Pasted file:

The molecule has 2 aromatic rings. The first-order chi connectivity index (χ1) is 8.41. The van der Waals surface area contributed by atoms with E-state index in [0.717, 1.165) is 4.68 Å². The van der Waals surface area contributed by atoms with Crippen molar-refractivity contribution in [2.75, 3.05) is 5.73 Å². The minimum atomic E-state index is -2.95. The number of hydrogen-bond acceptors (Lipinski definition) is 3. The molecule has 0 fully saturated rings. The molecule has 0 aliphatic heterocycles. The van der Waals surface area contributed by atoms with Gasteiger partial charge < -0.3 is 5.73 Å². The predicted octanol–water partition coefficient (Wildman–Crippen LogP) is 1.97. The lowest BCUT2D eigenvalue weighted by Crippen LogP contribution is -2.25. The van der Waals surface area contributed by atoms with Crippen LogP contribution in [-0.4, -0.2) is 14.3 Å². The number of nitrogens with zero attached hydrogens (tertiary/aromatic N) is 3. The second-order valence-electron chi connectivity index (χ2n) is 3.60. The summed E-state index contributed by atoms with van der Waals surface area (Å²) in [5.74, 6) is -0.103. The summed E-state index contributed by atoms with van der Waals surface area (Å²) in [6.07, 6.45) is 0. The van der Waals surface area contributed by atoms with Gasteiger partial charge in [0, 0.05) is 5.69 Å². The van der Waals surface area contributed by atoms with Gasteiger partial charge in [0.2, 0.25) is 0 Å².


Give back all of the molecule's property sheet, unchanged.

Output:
The molecule has 2 aromatic rings. The first-order chi connectivity index (χ1) is 8.41. The van der Waals surface area contributed by atoms with E-state index in [0.717, 1.165) is 4.68 Å². The van der Waals surface area contributed by atoms with Crippen molar-refractivity contribution in [2.75, 3.05) is 5.73 Å². The minimum atomic E-state index is -2.95. The number of hydrogen-bond acceptors (Lipinski definition) is 3. The molecule has 0 fully saturated rings. The molecule has 0 aliphatic heterocycles. The van der Waals surface area contributed by atoms with Gasteiger partial charge < -0.3 is 5.73 Å². The predicted octanol–water partition coefficient (Wildman–Crippen LogP) is 1.97. The lowest BCUT2D eigenvalue weighted by Crippen LogP contribution is -2.25. The van der Waals surface area contributed by atoms with Crippen LogP contribution in [-0.4, -0.2) is 14.3 Å². The number of nitrogens with zero attached hydrogens (tertiary/aromatic N) is 3. The second-order valence-electron chi connectivity index (χ2n) is 3.60. The summed E-state index contributed by atoms with van der Waals surface area (Å²) in [5.74, 6) is -0.103. The summed E-state index contributed by atoms with van der Waals surface area (Å²) in [6.07, 6.45) is 0. The van der Waals surface area contributed by atoms with Gasteiger partial charge in [0, 0.05) is 5.69 Å². The van der Waals surface area contributed by atoms with Gasteiger partial charge in [0.2, 0.25) is 0 Å².